Ways of Combining Two Simple Sentences into a Compound Sentence
A compound sentence has two or more coordinate clauses. It can be formed only with the help of coordinating conjunctions.
By using the conjunctions and, both…and, not only…but also, as well as
The conjunctions and, both…and etc., merely add one statement to another.
He got up. He walked away.
He got up and walked away.
He has many friends. He also has several enemies.
Not only has he many friends but also several enemies.
John has arrived. Peter has also arrived.
John as well as Peter has arrived.
By using but, yet, whereas, nevertheless etc.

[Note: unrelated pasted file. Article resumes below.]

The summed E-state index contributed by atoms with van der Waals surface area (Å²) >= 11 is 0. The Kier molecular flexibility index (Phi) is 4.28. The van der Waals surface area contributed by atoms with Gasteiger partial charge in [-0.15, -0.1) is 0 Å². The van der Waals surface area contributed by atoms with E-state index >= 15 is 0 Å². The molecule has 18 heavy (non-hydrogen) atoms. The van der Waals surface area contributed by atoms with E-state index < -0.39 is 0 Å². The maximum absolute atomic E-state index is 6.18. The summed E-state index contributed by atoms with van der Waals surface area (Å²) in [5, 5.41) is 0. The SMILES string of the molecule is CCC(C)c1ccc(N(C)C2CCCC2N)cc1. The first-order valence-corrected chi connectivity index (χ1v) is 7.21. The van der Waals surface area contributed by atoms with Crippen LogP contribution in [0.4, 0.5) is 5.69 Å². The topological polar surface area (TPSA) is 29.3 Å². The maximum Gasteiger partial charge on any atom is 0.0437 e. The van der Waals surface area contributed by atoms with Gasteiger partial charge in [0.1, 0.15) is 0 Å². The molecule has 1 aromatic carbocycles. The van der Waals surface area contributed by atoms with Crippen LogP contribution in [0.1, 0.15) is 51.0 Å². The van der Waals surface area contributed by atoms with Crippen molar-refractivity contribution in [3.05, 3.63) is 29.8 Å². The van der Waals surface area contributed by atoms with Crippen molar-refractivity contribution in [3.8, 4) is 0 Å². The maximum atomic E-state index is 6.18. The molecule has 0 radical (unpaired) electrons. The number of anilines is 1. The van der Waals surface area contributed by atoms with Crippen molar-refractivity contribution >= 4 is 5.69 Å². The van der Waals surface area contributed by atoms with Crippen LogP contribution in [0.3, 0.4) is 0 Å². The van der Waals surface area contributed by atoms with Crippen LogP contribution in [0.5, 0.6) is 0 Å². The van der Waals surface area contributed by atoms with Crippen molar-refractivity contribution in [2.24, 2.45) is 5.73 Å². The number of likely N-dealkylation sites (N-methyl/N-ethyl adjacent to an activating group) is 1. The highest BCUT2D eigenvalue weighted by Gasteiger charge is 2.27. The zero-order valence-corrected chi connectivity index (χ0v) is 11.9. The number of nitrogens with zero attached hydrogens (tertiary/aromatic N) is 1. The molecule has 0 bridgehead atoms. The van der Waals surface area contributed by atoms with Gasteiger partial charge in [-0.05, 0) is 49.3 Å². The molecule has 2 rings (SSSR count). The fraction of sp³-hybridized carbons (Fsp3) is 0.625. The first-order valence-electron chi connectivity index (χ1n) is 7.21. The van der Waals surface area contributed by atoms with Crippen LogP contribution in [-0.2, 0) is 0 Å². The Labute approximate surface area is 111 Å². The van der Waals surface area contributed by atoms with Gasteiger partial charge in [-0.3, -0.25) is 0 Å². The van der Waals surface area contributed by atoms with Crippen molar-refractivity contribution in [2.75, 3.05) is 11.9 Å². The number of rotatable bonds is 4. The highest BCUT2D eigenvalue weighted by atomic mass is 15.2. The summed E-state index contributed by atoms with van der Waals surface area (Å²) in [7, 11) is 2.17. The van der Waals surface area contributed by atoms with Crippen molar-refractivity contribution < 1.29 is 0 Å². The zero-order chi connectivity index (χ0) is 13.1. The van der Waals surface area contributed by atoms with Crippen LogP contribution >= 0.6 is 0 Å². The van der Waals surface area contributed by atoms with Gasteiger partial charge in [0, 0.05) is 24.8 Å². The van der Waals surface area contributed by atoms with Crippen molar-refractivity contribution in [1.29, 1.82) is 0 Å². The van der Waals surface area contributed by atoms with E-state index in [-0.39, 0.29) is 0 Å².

These conjunctions are used to join two or more contrasting statements.
He is rich. He is unhappy.
He is rich but he is unhappy.
Tom is ambitious. His brother is quite the reverse.
Tom is ambitious whereas his brother is quite the reverse.
He had little chance of success. He decided to go ahead.
He had little chance of success, nevertheless he decided to go ahead.
By using or, either…or, nor, neither…nor, otherwise etc.
These conjunctions are used to combine two alternative facts or statements.
You can have tea. You can have coffee.
You can have tea or coffee.
He does not smoke. He does not drink.
He neither smokes nor drinks.
You must study hard. You will not pass the examination.
You must study hard otherwise you will not pass the examination.
By using for, so
These conjunctions are used when you have to make an inference from one statement or fact.
Something fell down. I heard a thud.
Something fell down for I heard a thud.
He is working hard. He will pass.
He is working hard so he will pass.